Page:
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The boy’s father recalled a shift in his attitude that summer and had noticed he had bruises, some that looked like fingerprints. Whenever he asked, the boy would say “he didn’t remember where they were from.”
The five-year-old had attended the dayhome in July and August 2018.
A friend reached out to the boy’s parents in the summer of 2019, letting them know Langager had been arrested on July 15 and charged with assault. His father then asked his son about the bruises, and his son told him that he hadn’t said anything because “he didn’t want to get in trouble.”
In his interview with a detective, the boy said he would be held up and smacked, and that the beatings “made my heart so sad.”
The 19-month-old was dropped off at the dayhome on March 11, 2019, and when the boy’s father picked him up, he “seemed very pale; his eyes were very large; he looked at his father; and, was not really happy to see him, which his father said was not his normal reaction.”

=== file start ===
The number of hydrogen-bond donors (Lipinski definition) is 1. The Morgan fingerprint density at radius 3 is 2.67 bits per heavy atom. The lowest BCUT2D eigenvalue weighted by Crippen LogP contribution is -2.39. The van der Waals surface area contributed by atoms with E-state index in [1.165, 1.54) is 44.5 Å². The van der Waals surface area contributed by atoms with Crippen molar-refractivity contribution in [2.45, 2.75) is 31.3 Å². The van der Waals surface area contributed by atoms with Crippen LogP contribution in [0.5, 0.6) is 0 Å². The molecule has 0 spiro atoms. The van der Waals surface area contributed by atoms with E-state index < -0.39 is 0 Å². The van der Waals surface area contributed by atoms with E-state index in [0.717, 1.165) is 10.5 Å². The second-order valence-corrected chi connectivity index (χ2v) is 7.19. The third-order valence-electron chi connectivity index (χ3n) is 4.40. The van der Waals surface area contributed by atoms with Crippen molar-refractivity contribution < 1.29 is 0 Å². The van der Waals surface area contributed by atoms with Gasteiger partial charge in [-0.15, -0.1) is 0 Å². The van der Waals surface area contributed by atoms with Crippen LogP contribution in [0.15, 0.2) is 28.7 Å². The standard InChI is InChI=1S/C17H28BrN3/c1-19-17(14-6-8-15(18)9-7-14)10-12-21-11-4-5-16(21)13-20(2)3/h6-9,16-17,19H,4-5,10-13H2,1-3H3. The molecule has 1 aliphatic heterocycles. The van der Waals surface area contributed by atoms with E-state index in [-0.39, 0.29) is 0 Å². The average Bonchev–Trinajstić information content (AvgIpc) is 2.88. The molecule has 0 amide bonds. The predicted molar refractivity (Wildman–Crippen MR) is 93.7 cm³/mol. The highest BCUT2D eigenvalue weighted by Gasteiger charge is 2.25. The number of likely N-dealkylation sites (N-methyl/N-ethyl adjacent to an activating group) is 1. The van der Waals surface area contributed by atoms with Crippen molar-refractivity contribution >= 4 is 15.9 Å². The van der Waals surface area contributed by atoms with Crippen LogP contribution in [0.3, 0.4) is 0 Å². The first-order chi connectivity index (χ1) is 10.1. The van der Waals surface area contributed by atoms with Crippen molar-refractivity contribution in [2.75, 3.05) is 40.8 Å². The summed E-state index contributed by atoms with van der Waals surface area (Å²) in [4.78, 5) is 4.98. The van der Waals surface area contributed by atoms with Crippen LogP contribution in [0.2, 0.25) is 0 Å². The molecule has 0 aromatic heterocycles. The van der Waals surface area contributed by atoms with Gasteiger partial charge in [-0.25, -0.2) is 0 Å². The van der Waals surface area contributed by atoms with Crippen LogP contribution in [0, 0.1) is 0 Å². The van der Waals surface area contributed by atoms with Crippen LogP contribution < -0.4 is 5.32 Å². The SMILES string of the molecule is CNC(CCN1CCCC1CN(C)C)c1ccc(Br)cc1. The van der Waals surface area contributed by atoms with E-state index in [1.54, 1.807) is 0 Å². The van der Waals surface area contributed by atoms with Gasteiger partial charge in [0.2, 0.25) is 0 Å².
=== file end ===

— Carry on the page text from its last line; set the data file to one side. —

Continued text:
He spoke with Langager, who pointed out that the child seemed to have a rash behind his ear and on his chest. They discussed the rash and the boy’s father decided it was best to take him to a walk-in clinic.
He was told the 19-month-old had broken blood vessels and that he should follow up with their family doctor. He was taken to the Children’s Hospital by both parents. The petechiae got worse, turning blue and staying for two or three weeks.
Dr. Jennifer D’Mello, a child abuse expert doctor, testified that she saw the 19-month-old when his parents brought him in and said the petechiae was a concern for inflicted injury.
In her opinion, there was “no medical cause for the petechiae on the child’s head and neck, and the smaller petechia areas on his upper chest and behind his knee.”
The judge said Langager’s testimony was vague and had many inconsistencies. Skene wrote that she found him guilty of both assaults.